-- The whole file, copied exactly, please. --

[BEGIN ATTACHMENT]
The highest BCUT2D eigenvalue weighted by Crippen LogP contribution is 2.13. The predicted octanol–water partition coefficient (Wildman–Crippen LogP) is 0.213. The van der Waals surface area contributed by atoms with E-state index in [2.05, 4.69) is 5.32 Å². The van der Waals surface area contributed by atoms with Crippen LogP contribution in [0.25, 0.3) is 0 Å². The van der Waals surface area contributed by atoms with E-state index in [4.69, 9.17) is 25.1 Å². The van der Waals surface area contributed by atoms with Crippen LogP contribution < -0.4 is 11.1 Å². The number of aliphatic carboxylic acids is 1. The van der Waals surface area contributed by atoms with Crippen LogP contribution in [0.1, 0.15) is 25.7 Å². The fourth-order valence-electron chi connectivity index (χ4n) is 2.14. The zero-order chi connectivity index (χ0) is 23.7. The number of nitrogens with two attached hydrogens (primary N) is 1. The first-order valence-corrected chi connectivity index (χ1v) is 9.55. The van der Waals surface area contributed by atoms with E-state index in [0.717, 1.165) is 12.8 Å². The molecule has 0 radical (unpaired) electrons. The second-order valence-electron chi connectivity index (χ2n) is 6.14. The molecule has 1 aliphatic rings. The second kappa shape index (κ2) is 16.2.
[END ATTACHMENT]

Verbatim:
The highest BCUT2D eigenvalue weighted by Crippen LogP contribution is 2.13. The predicted octanol–water partition coefficient (Wildman–Crippen LogP) is 0.213. The van der Waals surface area contributed by atoms with E-state index in [2.05, 4.69) is 5.32 Å². The van der Waals surface area contributed by atoms with Crippen LogP contribution in [0.25, 0.3) is 0 Å². The van der Waals surface area contributed by atoms with E-state index in [4.69, 9.17) is 25.1 Å². The van der Waals surface area contributed by atoms with Crippen LogP contribution < -0.4 is 11.1 Å². The number of aliphatic carboxylic acids is 1. The van der Waals surface area contributed by atoms with Crippen LogP contribution in [0.1, 0.15) is 25.7 Å². The fourth-order valence-electron chi connectivity index (χ4n) is 2.14. The zero-order chi connectivity index (χ0) is 23.7. The number of nitrogens with two attached hydrogens (primary N) is 1. The first-order valence-corrected chi connectivity index (χ1v) is 9.55. The van der Waals surface area contributed by atoms with E-state index in [0.717, 1.165) is 12.8 Å². The molecule has 0 radical (unpaired) electrons. The second-order valence-electron chi connectivity index (χ2n) is 6.14. The molecule has 1 aliphatic rings. The second kappa shape index (κ2) is 16.2.